In what has to be the original biblical archetype for tragic love stories, Parshas Va’Yeitzei poignantly recounts how Yaakov escaped to Charan, met and fell in love with Rachel, and ultimately married Leah, her sister - working for fourteen years to finally marry them both. It is important to pause and consider the details of this story (29:10-11, 18): Yaakov’s superhuman strength in removing the stone from atop the well, his passionate and forlorn embrace upon meeting her, his unparalleled love for and desire to marry her and willingness to subject himself to fourteen years’ indentured servitude to gain her hand in marriage. All of these details are integral to understanding the Torah’s perspective on love, which requires pages of exploration in itself. Yet these details are also important in building the context in which we gain insight into the unique and incredible character of Rachel Imeinu, from whom we can learn innumerable lessons not only about love, but also about the purposeful, incredible power of silence.
It is clear that Rachel and Yaakov felt similarly toward each other. We can extrapolate that the love, mentioned several times in this Parsha (29:18, 20, 30), was mutual. The Midrash (Eicha Raba, introduction) describes how Rachel came before Hashem in defense of the Jewish people on their way down to Bavel; her entreaty that He allow the Jews to return to E”Y is the only one to which Hashem responds in the affirmative. Her argument? That she gave to Leah the signs that she and Yaakov composed to preempt Lavan’s trickery, in order to spare her sister embarrassment. This story of Rachel’s sacrifice, her willingness to literally give up the love of her life in order to spare her sister’s pain and shame is one of the most famous in our history. And yet, let us look at the Pesukim and how the story unfolds in the Pshat.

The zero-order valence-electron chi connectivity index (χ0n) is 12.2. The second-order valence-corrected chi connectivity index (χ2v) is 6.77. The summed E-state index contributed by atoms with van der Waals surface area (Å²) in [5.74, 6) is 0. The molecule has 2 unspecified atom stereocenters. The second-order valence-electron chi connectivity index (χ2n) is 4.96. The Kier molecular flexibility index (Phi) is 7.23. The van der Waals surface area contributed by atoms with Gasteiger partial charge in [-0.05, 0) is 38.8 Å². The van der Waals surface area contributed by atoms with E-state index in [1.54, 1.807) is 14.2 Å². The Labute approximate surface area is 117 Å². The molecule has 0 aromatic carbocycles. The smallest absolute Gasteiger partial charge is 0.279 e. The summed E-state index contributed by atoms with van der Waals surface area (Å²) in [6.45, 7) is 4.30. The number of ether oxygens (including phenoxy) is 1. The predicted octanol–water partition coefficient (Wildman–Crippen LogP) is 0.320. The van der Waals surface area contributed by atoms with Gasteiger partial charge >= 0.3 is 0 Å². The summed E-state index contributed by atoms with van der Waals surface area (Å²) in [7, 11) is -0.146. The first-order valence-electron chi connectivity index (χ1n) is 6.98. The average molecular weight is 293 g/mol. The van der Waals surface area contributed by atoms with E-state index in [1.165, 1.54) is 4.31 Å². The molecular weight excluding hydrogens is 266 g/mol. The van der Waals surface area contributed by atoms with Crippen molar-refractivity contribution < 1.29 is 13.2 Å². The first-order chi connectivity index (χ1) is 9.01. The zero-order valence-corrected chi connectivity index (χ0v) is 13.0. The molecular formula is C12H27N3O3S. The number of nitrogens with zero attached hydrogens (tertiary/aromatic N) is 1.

The Pasuk (29:23-25) only describes that Lavan brought Leah to Yaakov to wed, and that Yaakov did not realize until the morning that it was Leah, and not Rachel, whom he had married. How can this be? And when, then, did Rachel give Leah the signs? Furthermore, Leah herself does not seem to know that anything has not gone according to plan; later in the Parsha (30:14) when Reuven brings the Dudaim to his mother, Rachel asks Leah for some of the Dudaim, and Leah exclaims, “was it not enough that you stole my husband?!” Clearly, she is not aware of the irony of this statement. What can this mean?
It is clear from Leah’s astonishing response to Rachel regarding the Dudaim that Leah had no idea that her sister spared her mortifying embarrassment. Rather, Rachel discussed with Leah the issues pertaining to Taharas HaMishpacha, which she and Yaakov had decided would be their secret signs, without ever disclosing the significance of this knowledge. When Yaakov asked Leah basic questions regarding these laws, she was able to answer them, as Rachel would have done, and was none the wiser that in fact she was privy to “secret” information. Furthermore, for years after Yaakov and Leah wed, Rachel never disclosed to her sister that she had nearly sacrificed her relationship with Yaakov in order to spare her sister embarrassment. She kept quiet, even when Leah criticized her, and never revealed her greatest merit.
The greatness of Rachel’s actions is twofold. First, she knew exactly when to speak up, when to reveal information that would be critical to her sister’s well being. She gave over the signs, revealing a secret, in order to protect her sister’s dignity and reputation. Secondly, however, she also knew how and when to remain silent in order to preserve the impact of this selfless deed.